SJWEH-45-631-g001.tif

From this equation the total number of MHP-related injury claims was calculated as:

SJWEH-45-631-g002.tif

The adjustment factor (AMHP) was expressed by:

SJWEH-45-631-g003.tif

This adjustment factor was used to estimate both claims numbers, claims rates, claims costs, and claims cause. The adjustment factors were calculated for each year and are shown in supplementary tables S1a and S1b for ANZSIC code and injury (www.sjweh.fi/show_abstract.php?abstract_id=3818).

Claims rates were expressed per 1000 employees and were calculated by dividing claim numbers by employee count.

In order to assess claim costs for a specific point in time, the total costs for each claim was allocated to the year in which the claim was lodged regardless of the length of the claim. For example, a claim with a total cost of NZ$4500 for the period 2007–2009 would have the entire cost of the claim allocated to 2007.

Causes of claims were identified from the ACC database. Any cause that appeared to have even a remote likelihood of being related to MHP was included. Thus 12 claims causes possibly related to MHP were considered: lifting/carrying/strain; loss of balance/personal control; loss of hold; misjudgment of support; other or unclear cause; pushed or pulled; slipping, skidding on foot; something giving way underfoot; struck by person/animal; tripping or stumbling; twisting movement; undefined cause.

Statistical analysis

All statistical analyses were performed using SPSS (SPSS version 25.1, IBM, Armonk, NY, USA). An interrupted time series analysis using an AMIRA model (22, 23) was used to analyze the data for claims rates and costs stratified by industry as well as for claims causes. The analysis provided the yearly changes and 95% confidence intervals (CI) for the period before and after the introduction of the MHPG, as well as the difference in slope. Further, the analysis examined changes at one, two, three, and four years following the introduction of the guidelines by comparing the actual values for these four time points with values predicted by extrapolation of the of the linear regression line for the period before the introduction. Statistical significance was defined as P<0.05.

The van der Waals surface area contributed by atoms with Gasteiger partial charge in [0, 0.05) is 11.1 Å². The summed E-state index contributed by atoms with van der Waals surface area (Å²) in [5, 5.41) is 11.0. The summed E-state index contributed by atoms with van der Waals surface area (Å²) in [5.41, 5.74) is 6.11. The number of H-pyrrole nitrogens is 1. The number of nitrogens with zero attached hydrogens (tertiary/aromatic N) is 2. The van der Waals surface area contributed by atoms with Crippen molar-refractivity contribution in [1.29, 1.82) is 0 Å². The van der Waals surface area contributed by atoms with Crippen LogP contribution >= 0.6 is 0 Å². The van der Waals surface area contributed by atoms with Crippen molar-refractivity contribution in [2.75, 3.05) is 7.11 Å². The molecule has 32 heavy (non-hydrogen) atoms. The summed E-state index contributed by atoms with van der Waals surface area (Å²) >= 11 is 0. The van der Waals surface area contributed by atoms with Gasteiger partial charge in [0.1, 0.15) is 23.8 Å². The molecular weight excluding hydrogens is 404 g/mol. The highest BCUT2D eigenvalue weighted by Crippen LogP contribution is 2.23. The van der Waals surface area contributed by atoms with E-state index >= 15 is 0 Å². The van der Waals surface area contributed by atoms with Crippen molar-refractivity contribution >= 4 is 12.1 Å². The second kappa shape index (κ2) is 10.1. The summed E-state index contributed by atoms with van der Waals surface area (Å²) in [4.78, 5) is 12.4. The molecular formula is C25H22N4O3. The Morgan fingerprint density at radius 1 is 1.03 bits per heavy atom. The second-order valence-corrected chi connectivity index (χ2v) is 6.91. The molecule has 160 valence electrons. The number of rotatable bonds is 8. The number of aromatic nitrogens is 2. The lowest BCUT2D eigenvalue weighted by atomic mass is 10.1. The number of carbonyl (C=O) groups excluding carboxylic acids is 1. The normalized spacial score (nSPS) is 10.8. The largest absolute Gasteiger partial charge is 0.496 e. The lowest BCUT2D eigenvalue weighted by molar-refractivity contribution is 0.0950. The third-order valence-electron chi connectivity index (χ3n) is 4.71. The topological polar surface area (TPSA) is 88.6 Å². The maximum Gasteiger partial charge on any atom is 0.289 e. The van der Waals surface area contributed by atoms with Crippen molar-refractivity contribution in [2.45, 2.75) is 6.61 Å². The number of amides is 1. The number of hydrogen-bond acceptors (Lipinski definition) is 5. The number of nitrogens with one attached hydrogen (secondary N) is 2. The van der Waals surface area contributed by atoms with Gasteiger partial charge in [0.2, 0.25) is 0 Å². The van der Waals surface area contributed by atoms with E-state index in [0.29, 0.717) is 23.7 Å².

Results

Claims rates and claims costs for all industries

A total of 118 755 injury claims for the period 2005–2016, with a total cost of NZ$ 225 356 400, were included. Of these, 68 662 (58%) originated from non-accredited employers. Based on accident descriptions of claims originating from non-accredited employers, 22 900 (33.0% of all claims from non-accredited employers) were related to MHP. Using correction factors, it was estimated that in total (including those from accredited employers) 39 209 claims were related to MHP ie, an average of 3267 claims/year. The two industries contributing most to the total number of MHP-related claims were ‘aged care residential services’ and ‘hospitals’ with 14 707 and 13 134 claims respectively (supplementary tables S1a and S1b). Total cost for injury claims related to MHP was estimated to be NZ$ 93 756 789, with an average cost of NZ$ 7 813 066/ year.

There was a significant decrease in claims rates of 0.4 claims/ 1000 employees per year (95% CI -0.5‒ -0.2) before the introduction of the MHPG, but no change was seen following the introduction (0.0 claims/1000 employees per year; 95% CI -0.4‒0.4) (figure 1a). However, compared to predicted claims rates, there were significant increases in claims rates after two years (1.3; 95% CI 0.4‒2.2), three years (1.6; 95% CI 0.7‒ 2.8), and four years (2.0; 95% CI 0.8‒ 3.1) following the introduction of the MHPG (Tables 1a and 1b).

Figure 1

Moving and handling people (MHP)-related injury claims rates (1a) and costs (1b) per year for the period before (2005-2012) and after (2013-2016) the introduction of the MHP guidelines and associated regressions lines. ♦ indicates yearly costs before (2005-2012) and ▄ after (2013-2016) the introduction of the MHGP. * represents a significant P-value ≥0.05.